Although it is hotly contested by the medical community, apple cider vinegar is touted by many as a miracle cure. It literally comes from apple cider, which is made by mashing whole apples into a paste and then straining the liquid out; while apple juice is filtered further, pasteurized, and generally filled with sweeteners and preservatives, pure cider retains all the nutrients of apples. Once it is allowed to ferment, it becomes apple cider vinegar. While less important when using it for cooking or baking, pick an organic and unfiltered vinegar when using it for health benefits, which some claim include everything from weight loss to fending off infections.
No, drinking apple cider vinegar by the barrel will not make you skinny. In fact, because of its acidity, drinking it undiluted can damage your esophagus and the enamel of your teeth, so don’t do that. What it may do (although studies are limited) is suppress your appetite and help control blood sugar and insulin production (which further reduces between meal snacking desires).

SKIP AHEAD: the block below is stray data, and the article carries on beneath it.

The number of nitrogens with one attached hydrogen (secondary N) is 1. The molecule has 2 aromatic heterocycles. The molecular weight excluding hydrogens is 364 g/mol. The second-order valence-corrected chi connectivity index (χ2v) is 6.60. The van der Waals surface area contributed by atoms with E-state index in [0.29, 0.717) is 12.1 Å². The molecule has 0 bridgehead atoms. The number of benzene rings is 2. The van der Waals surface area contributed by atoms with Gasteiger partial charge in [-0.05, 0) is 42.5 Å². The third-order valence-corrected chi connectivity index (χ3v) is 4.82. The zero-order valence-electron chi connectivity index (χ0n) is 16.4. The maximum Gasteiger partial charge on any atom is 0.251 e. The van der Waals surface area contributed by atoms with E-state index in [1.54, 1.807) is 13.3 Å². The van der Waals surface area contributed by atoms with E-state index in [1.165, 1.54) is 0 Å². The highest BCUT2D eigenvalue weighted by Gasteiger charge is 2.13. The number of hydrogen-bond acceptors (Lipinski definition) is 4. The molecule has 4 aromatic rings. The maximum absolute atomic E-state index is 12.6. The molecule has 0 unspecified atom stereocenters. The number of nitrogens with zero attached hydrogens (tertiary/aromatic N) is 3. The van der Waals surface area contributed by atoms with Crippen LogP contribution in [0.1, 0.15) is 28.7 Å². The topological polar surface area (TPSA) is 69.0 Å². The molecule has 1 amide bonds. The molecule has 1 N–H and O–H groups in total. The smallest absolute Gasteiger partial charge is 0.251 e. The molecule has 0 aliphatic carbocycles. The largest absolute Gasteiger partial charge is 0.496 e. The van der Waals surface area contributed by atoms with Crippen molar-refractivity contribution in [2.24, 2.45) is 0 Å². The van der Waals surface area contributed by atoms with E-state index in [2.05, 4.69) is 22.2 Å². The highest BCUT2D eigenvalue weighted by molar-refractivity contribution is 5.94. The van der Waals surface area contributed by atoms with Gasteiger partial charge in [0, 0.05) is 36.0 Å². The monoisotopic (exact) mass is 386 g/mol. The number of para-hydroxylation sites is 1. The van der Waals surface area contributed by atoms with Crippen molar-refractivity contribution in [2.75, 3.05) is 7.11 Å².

Even when taking apple cider vinegar religiously to try to shed a few extra pounds, you’ll still have to exercise, eat healthy, and watch your portions. For best results with minimal side effects, start by drinking a teaspoon of apple cider vinegar in a full cup of water once a day, gradually increasing to two tablespoons per cup of water up to three times a day, about an hour before eating for maximum effectiveness.
Apple cider vinegar’s blood sugar and insulin control are approved even by some of the medical community, thus its reputation for helping diabetics. It prevents some (although not all) of consumed starch from being digested, so blood sugar doesn’t go up. On the other hand, some experts say the effect is so minimal it isn’t worth ingesting the additional acid which can make gastroparesis (a condition in which the stomach empties more slowly than normal) worse and is rough on the bones and the kidneys. If you’re diabetic, definitely don’t quit taking medicine to switch to apple cider vinegar, and talk to your doctor before trying them in tandem.
While its slowing down of digestion is bad for those with gastroparesis, it can be good for other purposes. The unfiltered kind is cloudy and kind of gross looking, but the blob inside is filled with the healthy stuff in apples—good bacteria and probiotics. This not only helps relieve constipation (which apples are known for already), but can improve immune function, especially in the gut, as all that good bacteria keeps harmful, infectious bacteria in check.
So, does a glass of apple cider vinegar a day keep the doctor away? Like most holistic “cures,” you should talk to your doctor before using it for anything serious, especially if you have any underlying conditions. While it definitely has its merits (you can safely spray it on a sunburn for relief), there’s no guarantee and some risks may not be worth it.